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There's already quite a buzz around here about the April edition of Men's Journal, in which Orioles manager Buck Showalter takes a few pointed swings at the well-heeled Yankees and Red Sox.

Showalter will make headlines in New York for some pokes at Derek Jeter, but the most interesting comment was his shot across the bow at Red Sox GM Theo Epstein:

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"I'd like to see how smart Theo Epstein is with the Tampa Bay payroll. You got Carl Crawford 'cause you paid more than anyone else, and that's what makes you smarter? That's why I like whipping their butt. It's great, knowing those guys with the $205 million payroll are saying, 'How the hell are they beating us?' "

Of course, there's a lot more to being the GM of the Red Sox or Yankees than spending all that money. Epstein will always be considered a genius in Boston because of his role in reversing the Curse of the Bambino, and the Red Sox have drafted and developed some very good players.

It's pretty obvious what Showalter is doing here, and you have to like it if you're tired of getting kicked to the bottom of the AL East standings every year. He's trying to change the culture in the Orioles organization. To use a line I usually throw out when I'm getting killed at Texas Hold'em, "it's time to change the emphasis from losing to winning."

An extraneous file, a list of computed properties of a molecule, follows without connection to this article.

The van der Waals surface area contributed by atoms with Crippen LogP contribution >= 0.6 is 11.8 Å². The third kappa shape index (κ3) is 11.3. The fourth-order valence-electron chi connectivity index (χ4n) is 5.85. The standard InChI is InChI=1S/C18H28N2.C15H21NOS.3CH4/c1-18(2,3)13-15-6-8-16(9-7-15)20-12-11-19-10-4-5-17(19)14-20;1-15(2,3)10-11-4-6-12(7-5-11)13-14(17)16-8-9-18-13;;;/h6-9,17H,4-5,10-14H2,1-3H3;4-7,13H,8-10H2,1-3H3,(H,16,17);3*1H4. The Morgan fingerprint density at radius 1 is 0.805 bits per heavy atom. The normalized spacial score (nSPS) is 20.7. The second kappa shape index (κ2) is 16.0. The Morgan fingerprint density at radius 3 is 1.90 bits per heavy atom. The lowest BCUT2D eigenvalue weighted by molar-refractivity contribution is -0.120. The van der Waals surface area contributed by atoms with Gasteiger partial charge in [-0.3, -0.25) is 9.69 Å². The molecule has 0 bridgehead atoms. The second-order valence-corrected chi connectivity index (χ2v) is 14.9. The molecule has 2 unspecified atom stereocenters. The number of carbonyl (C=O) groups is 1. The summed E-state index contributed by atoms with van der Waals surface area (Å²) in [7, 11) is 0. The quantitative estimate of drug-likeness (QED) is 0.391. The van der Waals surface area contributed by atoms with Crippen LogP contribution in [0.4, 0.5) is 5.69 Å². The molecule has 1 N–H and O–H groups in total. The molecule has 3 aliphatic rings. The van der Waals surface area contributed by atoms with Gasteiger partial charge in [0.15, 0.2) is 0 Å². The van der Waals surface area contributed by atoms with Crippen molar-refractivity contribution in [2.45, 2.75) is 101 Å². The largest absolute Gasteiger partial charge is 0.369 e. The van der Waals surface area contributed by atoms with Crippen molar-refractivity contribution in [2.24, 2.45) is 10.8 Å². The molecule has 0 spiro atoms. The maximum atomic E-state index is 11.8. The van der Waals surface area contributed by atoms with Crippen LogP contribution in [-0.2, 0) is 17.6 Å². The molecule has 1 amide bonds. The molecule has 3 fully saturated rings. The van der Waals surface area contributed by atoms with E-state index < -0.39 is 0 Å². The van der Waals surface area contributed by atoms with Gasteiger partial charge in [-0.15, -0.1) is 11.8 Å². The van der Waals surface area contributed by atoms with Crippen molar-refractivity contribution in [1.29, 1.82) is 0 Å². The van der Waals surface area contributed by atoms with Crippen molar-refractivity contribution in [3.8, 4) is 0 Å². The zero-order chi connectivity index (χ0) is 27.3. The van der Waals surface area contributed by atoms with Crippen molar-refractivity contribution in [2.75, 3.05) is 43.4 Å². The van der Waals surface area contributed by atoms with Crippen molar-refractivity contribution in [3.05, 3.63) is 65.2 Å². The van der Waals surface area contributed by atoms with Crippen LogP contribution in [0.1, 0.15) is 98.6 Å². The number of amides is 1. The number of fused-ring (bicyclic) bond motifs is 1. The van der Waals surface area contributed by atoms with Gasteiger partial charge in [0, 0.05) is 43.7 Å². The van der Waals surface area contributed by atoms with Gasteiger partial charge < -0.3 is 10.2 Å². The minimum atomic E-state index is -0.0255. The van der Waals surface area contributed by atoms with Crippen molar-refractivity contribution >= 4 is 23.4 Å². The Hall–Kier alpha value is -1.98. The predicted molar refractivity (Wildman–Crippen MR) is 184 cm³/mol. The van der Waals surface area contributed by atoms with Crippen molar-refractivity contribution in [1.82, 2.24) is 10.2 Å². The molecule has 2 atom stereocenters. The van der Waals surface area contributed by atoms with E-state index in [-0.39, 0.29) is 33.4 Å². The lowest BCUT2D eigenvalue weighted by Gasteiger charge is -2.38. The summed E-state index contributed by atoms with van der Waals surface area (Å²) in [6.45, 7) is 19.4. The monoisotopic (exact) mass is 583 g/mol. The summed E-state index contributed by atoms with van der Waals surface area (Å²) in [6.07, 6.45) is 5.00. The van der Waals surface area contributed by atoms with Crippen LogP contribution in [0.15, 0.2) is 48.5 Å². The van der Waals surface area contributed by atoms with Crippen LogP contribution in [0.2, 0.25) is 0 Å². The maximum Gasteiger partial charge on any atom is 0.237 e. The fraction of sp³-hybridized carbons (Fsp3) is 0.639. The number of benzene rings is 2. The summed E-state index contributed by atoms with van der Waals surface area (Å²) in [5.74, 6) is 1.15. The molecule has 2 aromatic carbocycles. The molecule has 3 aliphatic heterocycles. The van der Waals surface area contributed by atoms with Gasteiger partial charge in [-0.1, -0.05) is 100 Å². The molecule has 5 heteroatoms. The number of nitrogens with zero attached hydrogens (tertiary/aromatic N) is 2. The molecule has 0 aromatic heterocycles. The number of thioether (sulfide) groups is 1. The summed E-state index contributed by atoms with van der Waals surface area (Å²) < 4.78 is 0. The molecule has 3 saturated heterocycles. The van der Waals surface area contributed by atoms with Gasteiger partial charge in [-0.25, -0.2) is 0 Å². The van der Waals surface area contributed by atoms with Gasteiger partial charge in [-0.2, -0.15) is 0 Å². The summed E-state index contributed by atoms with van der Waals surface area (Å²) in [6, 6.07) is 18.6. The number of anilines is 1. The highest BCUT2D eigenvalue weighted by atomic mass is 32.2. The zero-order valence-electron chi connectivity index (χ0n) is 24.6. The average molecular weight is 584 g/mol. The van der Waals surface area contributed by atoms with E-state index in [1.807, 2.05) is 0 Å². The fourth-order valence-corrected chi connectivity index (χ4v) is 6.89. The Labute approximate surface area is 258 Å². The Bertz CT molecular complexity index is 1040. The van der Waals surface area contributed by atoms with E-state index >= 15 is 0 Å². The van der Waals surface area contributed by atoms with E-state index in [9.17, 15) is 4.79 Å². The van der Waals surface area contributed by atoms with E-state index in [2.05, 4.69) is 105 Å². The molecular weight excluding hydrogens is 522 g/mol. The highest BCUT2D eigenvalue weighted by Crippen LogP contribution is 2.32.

The Orioles aren't going to beat the Yankees and Red Sox because Showalter put a chip on their shoulder, but it can't hurt to erase the air of resignation that has surrounded this organization since the Yankees started spending $200 million per year on payroll and the Red Sox decided to try and keep up.

That attitude adjustment was apparent during the final two months of the 2010 season and Showalter wants to take it to another level. I don't know if he'll succeed -- there are a lot of questions that remain unanswered about this O's roster -- but it's pretty obvious that he's not willing to settle for less.

I like the fact that he's not willing to kiss anybody's ring. I'm just glad he didn't tell them where they could kiss him.

Associated Press photo

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